Sketching before getting on the computer is an efficient process that develops thoughts better than thinking directly on the computer. When sketching, it's intimate. Direct. On the computer, it's impersonal. Distracting. In spite of the its speed, my thinking tends to be impeded by the computer.

What I've written above seems obvious, but maybe that's just to me? Using my hands is what I was made for. My handwriting is mine. My type selections are not. My ability to render what I see with my hands is mine. Even a camera can't mimic that.

I always like to look for quotes, other people's wisdom, when creating my entries. This is one that I found that seemed beautiful and apt: “Poets don't draw. They unravel their handwriting and then tie it up again, but differently.” - Jean Cocteau
10.22.10 / 4:02 PM
I grew up with a mother who's handwriting was skillfully (and strictly) crafted by the rulers of catholic nuns. Her handwriting is so polished, I think she may have better kerning than most typefaces! But I digress. I'm quite sure this is what inspired me to dedicate some serious time in developing my handwriting as I grew up. I encountered a handsome gent who had very unique writing and then there's that scene in Hackers where Angela Jolie writes on the blackboard...

Today, I try to integrate the handwritten word into my business strategies. Very few send note cards just because, and very few take the time to make their notes legible :) A personal touch can be your most powerful tool when getting noticed... and having nice handwriting doesn't hurt!

One last note, at Triple Frog, we've made a point to use the handwriting of our clients to further bring home the experience of their service, product, or establishment. Carrying through the personality of a handwritten moment makes for a truly memorable experience.
10.23.10 / 12:01 PM
I love my Macs—computers made my carer what it is (well... not just computers). Email makes me sick to my stomach most of the time—and believe me... I do a lot of emailing. I never text. Never.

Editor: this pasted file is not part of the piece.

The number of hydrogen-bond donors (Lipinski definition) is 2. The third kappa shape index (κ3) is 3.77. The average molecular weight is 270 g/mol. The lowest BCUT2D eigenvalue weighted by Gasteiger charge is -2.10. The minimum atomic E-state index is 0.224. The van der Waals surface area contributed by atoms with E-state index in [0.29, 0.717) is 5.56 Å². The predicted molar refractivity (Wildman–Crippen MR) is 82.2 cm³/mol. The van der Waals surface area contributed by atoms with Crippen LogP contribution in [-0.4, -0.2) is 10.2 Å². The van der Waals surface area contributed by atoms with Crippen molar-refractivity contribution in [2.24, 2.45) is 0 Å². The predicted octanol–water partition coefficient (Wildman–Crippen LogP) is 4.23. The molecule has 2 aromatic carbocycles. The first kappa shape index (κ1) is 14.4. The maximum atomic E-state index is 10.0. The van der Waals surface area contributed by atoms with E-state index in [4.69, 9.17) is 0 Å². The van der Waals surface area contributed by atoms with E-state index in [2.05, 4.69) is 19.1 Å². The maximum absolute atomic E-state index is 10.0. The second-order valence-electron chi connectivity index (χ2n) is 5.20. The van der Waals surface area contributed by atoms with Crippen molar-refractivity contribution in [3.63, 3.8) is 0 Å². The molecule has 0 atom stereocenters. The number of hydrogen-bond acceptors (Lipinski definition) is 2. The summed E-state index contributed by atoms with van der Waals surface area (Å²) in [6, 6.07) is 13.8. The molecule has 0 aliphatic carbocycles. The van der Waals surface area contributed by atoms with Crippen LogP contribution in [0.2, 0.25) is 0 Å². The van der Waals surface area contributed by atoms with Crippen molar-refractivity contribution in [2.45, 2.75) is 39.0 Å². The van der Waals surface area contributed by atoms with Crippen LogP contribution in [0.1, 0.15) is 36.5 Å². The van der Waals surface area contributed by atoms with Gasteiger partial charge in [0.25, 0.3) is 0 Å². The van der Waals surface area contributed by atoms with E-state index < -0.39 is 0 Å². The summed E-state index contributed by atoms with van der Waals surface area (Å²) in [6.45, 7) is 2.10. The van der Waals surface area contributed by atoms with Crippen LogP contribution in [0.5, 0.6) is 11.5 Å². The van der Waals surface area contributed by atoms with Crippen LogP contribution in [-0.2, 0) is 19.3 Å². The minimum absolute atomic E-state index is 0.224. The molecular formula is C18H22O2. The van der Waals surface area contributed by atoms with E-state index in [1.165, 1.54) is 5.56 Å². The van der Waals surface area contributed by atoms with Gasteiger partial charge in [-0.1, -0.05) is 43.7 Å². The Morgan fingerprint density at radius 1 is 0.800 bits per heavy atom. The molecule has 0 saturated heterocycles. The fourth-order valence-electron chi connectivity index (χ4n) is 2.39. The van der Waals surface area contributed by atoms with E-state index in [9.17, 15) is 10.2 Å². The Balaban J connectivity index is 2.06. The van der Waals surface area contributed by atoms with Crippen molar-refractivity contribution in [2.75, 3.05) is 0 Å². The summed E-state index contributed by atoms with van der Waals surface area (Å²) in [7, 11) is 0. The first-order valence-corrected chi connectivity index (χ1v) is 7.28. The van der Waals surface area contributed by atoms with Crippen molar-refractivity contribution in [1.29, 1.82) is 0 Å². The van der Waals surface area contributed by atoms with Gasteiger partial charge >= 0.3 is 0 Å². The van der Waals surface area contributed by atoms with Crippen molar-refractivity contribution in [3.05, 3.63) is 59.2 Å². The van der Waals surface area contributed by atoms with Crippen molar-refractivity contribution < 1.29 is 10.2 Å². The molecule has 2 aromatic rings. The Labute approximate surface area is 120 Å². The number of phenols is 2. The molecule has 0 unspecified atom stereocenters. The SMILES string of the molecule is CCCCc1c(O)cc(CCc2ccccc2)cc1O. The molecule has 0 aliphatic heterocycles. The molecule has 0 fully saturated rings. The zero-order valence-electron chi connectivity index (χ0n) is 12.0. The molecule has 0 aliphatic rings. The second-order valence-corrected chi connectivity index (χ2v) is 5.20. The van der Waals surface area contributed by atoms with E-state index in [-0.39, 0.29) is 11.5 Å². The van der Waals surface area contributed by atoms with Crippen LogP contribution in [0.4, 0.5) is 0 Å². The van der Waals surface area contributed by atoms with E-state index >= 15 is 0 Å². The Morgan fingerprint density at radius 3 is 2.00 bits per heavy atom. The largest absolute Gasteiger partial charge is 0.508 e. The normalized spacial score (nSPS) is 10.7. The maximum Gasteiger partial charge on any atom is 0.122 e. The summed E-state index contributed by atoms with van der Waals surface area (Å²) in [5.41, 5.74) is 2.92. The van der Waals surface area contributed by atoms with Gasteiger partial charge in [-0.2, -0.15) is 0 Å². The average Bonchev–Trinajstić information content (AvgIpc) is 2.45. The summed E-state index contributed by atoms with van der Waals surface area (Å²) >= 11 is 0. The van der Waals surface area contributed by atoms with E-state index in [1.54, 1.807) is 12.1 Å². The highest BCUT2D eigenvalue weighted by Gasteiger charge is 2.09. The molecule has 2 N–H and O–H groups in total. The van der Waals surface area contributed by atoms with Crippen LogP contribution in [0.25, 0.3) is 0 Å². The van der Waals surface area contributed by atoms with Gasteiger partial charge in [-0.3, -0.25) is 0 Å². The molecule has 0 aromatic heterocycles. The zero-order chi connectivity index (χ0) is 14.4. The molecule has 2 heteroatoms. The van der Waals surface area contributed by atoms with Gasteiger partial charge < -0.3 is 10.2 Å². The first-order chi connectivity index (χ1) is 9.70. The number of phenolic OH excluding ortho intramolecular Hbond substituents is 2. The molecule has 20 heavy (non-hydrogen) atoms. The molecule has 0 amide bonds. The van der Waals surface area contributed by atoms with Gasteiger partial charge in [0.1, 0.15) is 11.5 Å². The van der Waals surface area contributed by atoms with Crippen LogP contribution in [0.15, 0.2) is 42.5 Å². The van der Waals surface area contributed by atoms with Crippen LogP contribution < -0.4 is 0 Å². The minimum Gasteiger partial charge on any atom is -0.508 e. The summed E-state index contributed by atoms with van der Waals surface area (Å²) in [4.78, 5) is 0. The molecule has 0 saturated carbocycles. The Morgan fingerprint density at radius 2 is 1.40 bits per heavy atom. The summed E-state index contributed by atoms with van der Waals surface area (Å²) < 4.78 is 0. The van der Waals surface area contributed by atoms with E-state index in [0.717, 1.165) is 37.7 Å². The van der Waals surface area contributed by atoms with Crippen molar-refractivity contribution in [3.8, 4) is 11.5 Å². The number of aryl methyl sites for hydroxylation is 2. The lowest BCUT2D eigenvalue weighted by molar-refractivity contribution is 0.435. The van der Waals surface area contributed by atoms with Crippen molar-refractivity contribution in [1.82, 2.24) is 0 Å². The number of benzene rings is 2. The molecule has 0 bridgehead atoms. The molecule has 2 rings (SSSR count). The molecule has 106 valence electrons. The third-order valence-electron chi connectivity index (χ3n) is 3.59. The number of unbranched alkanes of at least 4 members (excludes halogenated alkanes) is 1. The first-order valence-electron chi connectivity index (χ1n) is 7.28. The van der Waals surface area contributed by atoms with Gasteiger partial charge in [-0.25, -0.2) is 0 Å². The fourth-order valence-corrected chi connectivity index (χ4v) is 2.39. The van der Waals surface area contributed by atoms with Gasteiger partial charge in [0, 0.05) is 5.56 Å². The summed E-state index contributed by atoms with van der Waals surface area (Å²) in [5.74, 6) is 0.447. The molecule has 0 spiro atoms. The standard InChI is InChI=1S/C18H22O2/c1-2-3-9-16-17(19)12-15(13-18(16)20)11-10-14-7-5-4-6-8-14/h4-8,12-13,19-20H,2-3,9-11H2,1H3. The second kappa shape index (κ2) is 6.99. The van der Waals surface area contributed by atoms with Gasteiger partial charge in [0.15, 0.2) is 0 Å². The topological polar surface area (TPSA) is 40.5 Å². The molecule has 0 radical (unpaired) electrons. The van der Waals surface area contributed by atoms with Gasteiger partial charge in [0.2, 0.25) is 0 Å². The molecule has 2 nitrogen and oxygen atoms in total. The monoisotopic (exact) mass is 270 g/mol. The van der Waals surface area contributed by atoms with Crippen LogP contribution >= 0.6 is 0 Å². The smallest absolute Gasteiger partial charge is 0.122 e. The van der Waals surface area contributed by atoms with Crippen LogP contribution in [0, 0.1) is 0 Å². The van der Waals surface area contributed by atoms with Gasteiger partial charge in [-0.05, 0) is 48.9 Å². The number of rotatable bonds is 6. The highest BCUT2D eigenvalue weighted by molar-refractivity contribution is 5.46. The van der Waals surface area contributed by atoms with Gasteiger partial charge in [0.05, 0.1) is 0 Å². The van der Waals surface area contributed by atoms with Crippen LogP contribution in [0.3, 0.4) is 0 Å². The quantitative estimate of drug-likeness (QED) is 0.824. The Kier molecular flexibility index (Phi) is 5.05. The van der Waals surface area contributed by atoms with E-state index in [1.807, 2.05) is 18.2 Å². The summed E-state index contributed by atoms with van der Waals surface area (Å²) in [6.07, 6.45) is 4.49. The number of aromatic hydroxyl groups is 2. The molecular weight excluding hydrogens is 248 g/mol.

I think the handwritten word is far more specific than any email. The amount of pressure used, the sense of relaxation, the sense of urgency—these can be so subtly nuanced by hand that there's nothing like it. Taking the time to write a nice note is delicious. Now, I'm not talking about a quick scribble to say "thanks" or "I love you" that requires 4 independent forensic specialists to decipher. I'm talking about slowing down to consider every word, every letter and rendering it not to get it out, but to have it read—to put in the time to say what you mean and to open your heart wide.
If I could build a house with my bare hands for the ones I love, I certainly would—they would get my meaning. I lack he skills (and each time I try, I end up in the emergency room... so...). Since I'm not so great with a saw. What I have to submit comes from my head, my heart, my time, my voice and my fingers. So with that—I value handwriting incredibly.

Also: on the keyboard, my brain shuts off. My statements are full of typos and faulty grammar. When I handwrite something, not so much.

I'll end this post with a quote from Dylan (for Brian): "It might be the devil or it may be the Lord, but you're gonna have to serve somebody. "

I'm not clear why this seems germane, but I will before this inwords question comes down.

By the way: @bgrabell & @triplefrog: parochial schooler here too. What I loved about penmanship in that context you never quite felt good enough... you could always improve and deepen. It taught me a lot about becoming masterful and what it takes.

Okay... off to sneak a note under everyone's pillow...
10.26.10 / 9:27 AM
@richh + @triplefrog : i still bust out with my cursive skills from time to time. also... (secretly) i'm always trying to improve my ability to write left-handed.

@richh : love the quote. i think it is germane. whether we're in it for the details or the process, we're in service to someone or something.

on a family vacation in quebec, i purchased a glass-blown dip pen. this handcrafted masterpiece made my vacation, that and the garlic soup. grooves were crafted into the tip of the pen that sucked the ink up. it's amazing and on its own, a work of handmade art.

@Design is Love community : do you have a favorite tool for writing or creating handmade works?

inwords